COOPER CITY HIGH SCHOOL

AP PHYSICS

DR.RIGOL

 

DETERMINATION OF THE MAGNETIC FIELD INSIDE A HELMHOLTZ COIL

 

INTRODUCTION :

 

The Helmholtz coils is a combination of two circular coils of equal radius that are mounted in parallel along a common axis. The condition for these coils is that the radius of the coils is equal to the distance between the coils.

http://t0.gstatic.com/images?q=tbn:ANd9GcSvXF8x60fzLibsnQBV477omgZWX3BFk2El8VYYHN_U-RLt4G3adw

 

We made the Helmholtz coils using enameled wire with diameter 0.9 mm. The 60 loops in each coil were rolled with a radius 0.059 m.

 

HelmholtzCoilsA.jpg

 

To determine the magnetic field inside the Helmholtz coil, we determine the force acting on a wire conducting a current located inside the magnetic field created by the Helmholtz coils. The conducting current wire is hanging from one arm of a balance. The balance is calibrated to null when no current is going through the wire. When a current is present, the Lorentz force acting on the wire will alter the state of equilibrium in the balance. To restore the point of equilibrium some additional weight is added to the right arm of the balance. The added amount of weight will be equal to the magnitude of the magnetic force acting on the wire. Knowing the magnetic force and the current going through the wire, the Lorentz force formula can be used to calculate the magnitude of the magnetic field. This magnitude of the magnetic field determined in the experiment, is then compared to the calculated value using the Biot-Savart Law.

 

MAGNETIC FORCE ACTING ON A WIRE WITH ELECTRIC CURRENT:

When a wire with length L inside a magnetic field with magnetic induction B is conducting an electric current I, there will be a force F acting on the wire. This force, known as Lorentz’s force, has the following expression:

In this expression L is a vector that has the direction of the current and the magnitude of the wire length. As a consequence of the vector product, the direction of the force will be perpendicular to the direction of the current, and to the direction of the magnetic field.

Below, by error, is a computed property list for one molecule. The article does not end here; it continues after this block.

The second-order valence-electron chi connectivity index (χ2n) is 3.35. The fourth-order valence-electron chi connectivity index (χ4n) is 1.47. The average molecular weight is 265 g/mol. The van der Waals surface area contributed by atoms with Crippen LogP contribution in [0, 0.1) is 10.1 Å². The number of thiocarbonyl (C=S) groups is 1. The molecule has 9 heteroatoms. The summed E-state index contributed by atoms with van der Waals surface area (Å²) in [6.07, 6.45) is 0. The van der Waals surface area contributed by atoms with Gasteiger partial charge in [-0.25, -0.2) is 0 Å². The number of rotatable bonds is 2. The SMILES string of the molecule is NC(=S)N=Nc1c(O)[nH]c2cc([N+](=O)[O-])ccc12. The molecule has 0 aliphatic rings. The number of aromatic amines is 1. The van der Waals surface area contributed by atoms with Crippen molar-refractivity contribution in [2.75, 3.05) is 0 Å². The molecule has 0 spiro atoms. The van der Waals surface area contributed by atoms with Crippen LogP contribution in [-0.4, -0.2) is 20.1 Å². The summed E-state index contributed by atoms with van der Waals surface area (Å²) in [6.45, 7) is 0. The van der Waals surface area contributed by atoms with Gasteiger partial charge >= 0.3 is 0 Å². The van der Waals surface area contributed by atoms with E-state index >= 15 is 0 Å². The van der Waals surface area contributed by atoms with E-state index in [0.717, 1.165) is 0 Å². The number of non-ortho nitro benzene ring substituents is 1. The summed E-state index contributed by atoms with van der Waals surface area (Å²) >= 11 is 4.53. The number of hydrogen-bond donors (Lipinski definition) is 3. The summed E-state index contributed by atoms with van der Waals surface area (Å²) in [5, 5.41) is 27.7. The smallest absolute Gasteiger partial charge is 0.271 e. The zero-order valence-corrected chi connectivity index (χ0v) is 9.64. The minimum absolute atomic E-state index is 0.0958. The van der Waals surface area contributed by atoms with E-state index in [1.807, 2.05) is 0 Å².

HELMHOLTZ COILS:

Now, I will derive the expression of the magnetic field created on the axes of symmetry at the middle point between the two coils. I will start with the Biot-Savart law that tells us that the magnetic field created by an element of current I at the distance r is given by the expression:

d

 

In this expression, 0 is the permeability of the vacuum [0 =  (T.m/A)], and   is the element of current creating the magnetic field at the distance.

The element of magnetic field created by Idl is shown in the fig. above. This vector can be represented by one x-component that will be looking to the left, and a y-component that will be looking down. When we integrate around the coil, the final sum of all y-components will be zero and the total magnetic field will be the x-component that will be looking to the left. That is why a factor cos(j) will appear in the above formula.

dB

the relationship between r and R can be found from the graph:

r =                          

The integral of dl will be 2πR, so the value for the magnitude magnetic field B will be:

B = [4/(125)1/2] µ0 I/R 

If we consider that the coil has N loops, and that we have two coils, then the final result will be:

B = (4/5)3/2  µ0 NI/R 

EXPERIMENTAL VALUES FOR B:

Our Helmholtz coils have 60 loops and the radius is R=0.059 m, so the expected value for B will be given by the expression:

Be= 9.1×10-4 I (T)

To find the observed value of B (Bo), we use the expression of the Lorentz force:

Bo =

To increase the effect of the magnetic force, instead of using a simple wire we use a coil with 40 loops. This coil is shaped as a square with mean side size 0.070±0.005 m.

This coil is hanging from the balance and inside the Helmholtz coil in such a way that the top is outside and the bottom is in the center of the Helmholtz coils. Observe that the current going through this coil (Ic)is, in general, different from the current going through the Helmholtz coils (IHC).

#

IHC(A)

IC(A)

F(N)

Bo(mT)=F/(Nc×IC*L)

Be(mT)=9.1×10-4×IHC

[Bo- Be](mT)

1

2

3

0.014

1.7

1.8

-0.1

2

2

4

0.021

1.9

1.8

0.1

3

2

5

0.026

1.9

1.8

0.1

4

3

3

0.024

2.9

2.7

0.2

5

3

4

0.031

2.8

2.7

0.1

6

3

5

0.036

2.6

2.7

-0.1

7

4

3

0.028

3.3

3.6

-0.3

8

4

4

0.038

3.4

3.6

-0.2

9

4

5

0.048

3.4

3.6

-0.2

10

5

5

0.062

4.4

4.6

-0.2